Making social science accessible

08 Jun 2018

Politics and Society

UK-EU Relations

Britain has made many gifts to its own citizens and the world: the steam engine, radar, parliamentary democracy, the National Health Service, Banksy, Shakespeare and Harry Potter.

A hard Brexit, where Britain leaves the single market and the customs union, is not a gift to the British people or the world. It is a gift only to political extremists.

Some of our most popular literature writes of epic struggles of good prevailing over evil: Hobbits thwarting Sauron or the boy who lived dispatching Voldemort. The architects of a hard Brexit – Boris Johnson, Nigel Farage, Jacob Rees-Mogg and their conduit Theresa May – may not be evil; but they dabble in a lot of fantasy.

Most of their Brexit promises have evaporated. They told us that negotiating a new trade deal with the EU would be a breeze. They condescended that concerns about the economic damage were silly and that our National Health Service would have plenty of extra cash. And they complacently asserted that the Northern Ireland peace agreement would not be endangered.

Many of our favorite stories teach us that individuals such as the Brexiters may initially prosper but ultimately they are damned for their irresponsible and reckless actions. However, at present, the normal laws of gravity exert little downward pressure on their lead parachutes of opportunism and hubris.

British politics is caught in a vortex created by the 2016 Referendum and now finds itself in near constantly febrile, frenetic, and bizarre state. The majority of MPs are attempting to deliver Brexit despite knowing that it will damage the country.

The government’s own assessments are startling. If the UK secures continued access to the single market through membership in the European Economic Area, long-term growth will be 2 percent lower than current forecasts.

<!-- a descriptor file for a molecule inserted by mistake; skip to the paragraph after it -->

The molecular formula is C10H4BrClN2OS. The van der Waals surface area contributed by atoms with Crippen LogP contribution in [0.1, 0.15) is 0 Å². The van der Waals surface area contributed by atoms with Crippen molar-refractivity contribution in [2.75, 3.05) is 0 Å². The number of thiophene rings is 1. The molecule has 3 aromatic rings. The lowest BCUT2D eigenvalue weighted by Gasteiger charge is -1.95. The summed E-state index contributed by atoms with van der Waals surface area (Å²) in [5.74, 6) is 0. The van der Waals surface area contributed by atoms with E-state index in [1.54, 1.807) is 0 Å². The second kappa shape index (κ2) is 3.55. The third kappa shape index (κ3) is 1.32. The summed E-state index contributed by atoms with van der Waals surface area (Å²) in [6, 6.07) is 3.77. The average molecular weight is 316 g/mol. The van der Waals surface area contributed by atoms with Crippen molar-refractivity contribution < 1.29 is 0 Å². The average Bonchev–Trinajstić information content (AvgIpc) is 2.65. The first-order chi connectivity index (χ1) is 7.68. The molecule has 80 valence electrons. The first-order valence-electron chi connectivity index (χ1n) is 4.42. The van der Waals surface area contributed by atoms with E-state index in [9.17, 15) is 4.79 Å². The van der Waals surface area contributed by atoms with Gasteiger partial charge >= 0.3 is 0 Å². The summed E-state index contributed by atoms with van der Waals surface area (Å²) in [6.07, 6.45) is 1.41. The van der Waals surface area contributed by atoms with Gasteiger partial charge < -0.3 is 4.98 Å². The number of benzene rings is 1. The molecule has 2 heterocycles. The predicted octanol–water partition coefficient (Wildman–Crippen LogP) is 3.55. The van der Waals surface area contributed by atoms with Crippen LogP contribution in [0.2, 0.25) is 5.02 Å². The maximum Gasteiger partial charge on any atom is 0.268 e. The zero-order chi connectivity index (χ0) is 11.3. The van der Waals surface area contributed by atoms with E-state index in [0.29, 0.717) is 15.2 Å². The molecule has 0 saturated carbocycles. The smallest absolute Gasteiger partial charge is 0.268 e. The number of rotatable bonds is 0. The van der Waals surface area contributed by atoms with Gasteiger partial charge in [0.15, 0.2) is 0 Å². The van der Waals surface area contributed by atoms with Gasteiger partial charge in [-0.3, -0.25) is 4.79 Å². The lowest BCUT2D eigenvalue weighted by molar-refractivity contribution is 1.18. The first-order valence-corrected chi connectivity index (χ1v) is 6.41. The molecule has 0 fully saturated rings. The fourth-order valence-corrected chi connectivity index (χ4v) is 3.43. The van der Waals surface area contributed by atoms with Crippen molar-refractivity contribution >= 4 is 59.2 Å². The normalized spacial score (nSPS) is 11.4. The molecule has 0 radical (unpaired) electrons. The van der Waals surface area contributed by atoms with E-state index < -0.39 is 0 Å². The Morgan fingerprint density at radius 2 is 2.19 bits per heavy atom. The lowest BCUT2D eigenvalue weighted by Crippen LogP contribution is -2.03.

The government’s preferred option of a comprehensive free-trade agreement with the EU could lead to growth over the next 15 years which is 5 percent lower. And the ‘no-deal’ situation in which Britain returns to World Trade Organization rules, the UK’s growth would be reduced by 8 percent over the same period.

In the first and least damaging scenario, Britain might be able to secure an agreement which resembles Norway’s deal with the EU which affords it membership of the single market and the customs union. However, while this agreement may be one of the least economically damaging options, it would satisfy no one.

For the hardline Brexiters this arrangement would turn the UK into a “vassal state” (to quote Jacob Rees-Mogg) where it would have to continue paying into EU coffers, accept some degree of free movement of people and the jurisdiction of the European Court of Justice.

While for Remainers, Britain would be half in, half out, without a seat at the table to shape the rules. Years and hundreds of millions of pounds would be spent negotiating an exit only to secure a deal that is worse than the status quo.

The Conservative Party’s hardliners won’t be able to stomach this. For them a swift amputation is the only option. For them Brexit is an article of faith even as their promises have disintegrated like a stiff breeze carrying off a mound of dust on a windowsill.